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Archive for Sunday, April 16, 2006

Republicans put politics over principles

April 16, 2006

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If, in November, Republicans lose control of the House of Representatives, April 5 should be remembered as the day they demonstrated that they earned defeat. Traducing the Constitution and disgracing conservatism, they used their power for their only remaining purpose - to cling to power. Their vote to restrict freedom of speech came just as the GOP's conservative base is coming to the conclusion that House Republicans are not worth working for in October or venturing out to vote for in November.

The "problem" Republicans addressed is that in 2004 Democrats were more successful than Republicans in using 527 organizations - advocacy groups named after the tax code provision governing them. In 2002, McCain-Feingold banned large "soft money" contributions for parties - money for issue-advocacy and organizational activities, not for candidates. In 2004, to the surprise of no sensible person and most McCain-Feingold supporters, much of the money - especially huge contributions from rich liberals - was diverted to 527s. So on April 5, House Republicans, easily shedding what little remains of their ballast of belief in freedom and limited government, voted to severely limit the amounts that can be given to 527s.

David Dreier, R-Calif., explained, sort of. He said he voted against McCain-Feingold because "dictating who could give how much to whom" violated the First Amendment, but now he favors dictating to 527 contributors because McCain-Feingold is not violating the First Amendment enough: It is not "working as it was intended." That is, it is not sufficiently restricting the money financing political advocacy.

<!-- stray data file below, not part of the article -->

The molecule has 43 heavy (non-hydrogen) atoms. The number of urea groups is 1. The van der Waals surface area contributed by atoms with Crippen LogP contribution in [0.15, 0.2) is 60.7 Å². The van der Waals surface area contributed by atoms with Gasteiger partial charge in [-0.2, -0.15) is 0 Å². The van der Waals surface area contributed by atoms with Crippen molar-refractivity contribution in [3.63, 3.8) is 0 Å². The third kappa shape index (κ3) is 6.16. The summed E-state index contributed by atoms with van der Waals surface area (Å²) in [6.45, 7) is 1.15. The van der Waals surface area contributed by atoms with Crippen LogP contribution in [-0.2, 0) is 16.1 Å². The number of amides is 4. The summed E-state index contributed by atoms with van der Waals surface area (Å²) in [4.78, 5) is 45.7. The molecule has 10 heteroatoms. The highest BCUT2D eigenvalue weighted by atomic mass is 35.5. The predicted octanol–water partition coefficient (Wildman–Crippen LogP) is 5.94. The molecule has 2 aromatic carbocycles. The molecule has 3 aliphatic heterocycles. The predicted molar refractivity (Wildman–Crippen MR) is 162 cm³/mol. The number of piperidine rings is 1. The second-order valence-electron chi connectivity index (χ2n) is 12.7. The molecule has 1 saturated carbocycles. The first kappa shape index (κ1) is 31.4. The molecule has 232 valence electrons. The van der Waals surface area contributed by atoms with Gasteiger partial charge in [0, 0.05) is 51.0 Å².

Candice Miller, R-Mich., said that restricting 527s would combat "nauseating ugliness, negativity and hyperpartisanship." Oh, so that is what the First Amendment means: Congress shall make no law abridging freedom of speech unless speech annoys politicians.

Improving the tone of politics, leveling the playing field, fulfilling the intent of McCain-Feingold - the reasons for expanding the restrictions on political advocacy multiply.

McCain-Feingold restrictions on the amount, timing and content of political speech were ratified by the Supreme Court, which embraces this perverse idea: Because elected officials are experts about politics, they deserve vast deference when they write rules governing speech about, and campaigns against, elected officials. When the court gave its imprimatur to McCain-Feingold's premise - that big government should have big power to regulate speech about itself - it guaranteed that what happened April 5 will happen incessantly: The First Amendment is now permanently in play, its protections to be truncated whenever congressional majorities envision short-term partisan advantages.

The Washington Post, exemplifying the media's hostility to speech rights other than their own, eagerly anticipates the next fiddling. As it crouches behind its media exemption from the restrictions it favors for rival sources of political speech, the Post eggs on the speech regulators and hopes for "future legislation" if money diverted from 527s flows, as surely it will, into other political uses. And so the regulatory regime metastasizes, nibbling away at what McCain-Feingold enthusiasts evidently consider the ultimate "loophole" - the First Amendment.

Fortunately, the measure the House passed on April 5 will not become law this year. Not because Republican senators are too principled to pass it, or because Democrats have a truly principled opposition to it, but because Senate Democrats will have 41 votes, enough to block action on it.

The Democrats, who favored McCain-Feingold and now are as cynical as Republicans about defending free speech only when it serves their competitive interests, will someday win control of Congress. Then they can wrap their anti-constitutionalism in the Republicans' April 5 rhetoric. They can say: